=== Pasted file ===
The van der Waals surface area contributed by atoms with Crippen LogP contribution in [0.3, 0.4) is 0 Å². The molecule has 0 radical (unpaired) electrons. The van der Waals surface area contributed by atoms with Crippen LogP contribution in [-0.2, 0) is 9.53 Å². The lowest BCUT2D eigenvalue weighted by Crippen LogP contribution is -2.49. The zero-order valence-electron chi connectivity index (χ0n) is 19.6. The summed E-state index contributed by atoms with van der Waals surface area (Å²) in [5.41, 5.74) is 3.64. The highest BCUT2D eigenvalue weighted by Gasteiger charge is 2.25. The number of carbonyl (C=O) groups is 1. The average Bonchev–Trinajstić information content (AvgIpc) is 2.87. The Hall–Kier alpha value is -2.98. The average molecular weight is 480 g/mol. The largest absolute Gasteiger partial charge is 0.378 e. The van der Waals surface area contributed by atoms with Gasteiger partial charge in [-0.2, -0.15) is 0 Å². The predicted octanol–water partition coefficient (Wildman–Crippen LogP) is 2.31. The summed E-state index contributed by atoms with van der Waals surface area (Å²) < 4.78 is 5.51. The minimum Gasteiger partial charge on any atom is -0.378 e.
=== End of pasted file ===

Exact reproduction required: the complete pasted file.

The van der Waals surface area contributed by atoms with Crippen LogP contribution in [0.3, 0.4) is 0 Å². The molecule has 0 radical (unpaired) electrons. The van der Waals surface area contributed by atoms with Crippen LogP contribution in [-0.2, 0) is 9.53 Å². The lowest BCUT2D eigenvalue weighted by Crippen LogP contribution is -2.49. The zero-order valence-electron chi connectivity index (χ0n) is 19.6. The summed E-state index contributed by atoms with van der Waals surface area (Å²) in [5.41, 5.74) is 3.64. The highest BCUT2D eigenvalue weighted by Gasteiger charge is 2.25. The number of carbonyl (C=O) groups is 1. The average Bonchev–Trinajstić information content (AvgIpc) is 2.87. The Hall–Kier alpha value is -2.98. The average molecular weight is 480 g/mol. The largest absolute Gasteiger partial charge is 0.378 e. The van der Waals surface area contributed by atoms with Gasteiger partial charge in [-0.2, -0.15) is 0 Å². The predicted octanol–water partition coefficient (Wildman–Crippen LogP) is 2.31. The summed E-state index contributed by atoms with van der Waals surface area (Å²) < 4.78 is 5.51. The minimum Gasteiger partial charge on any atom is -0.378 e.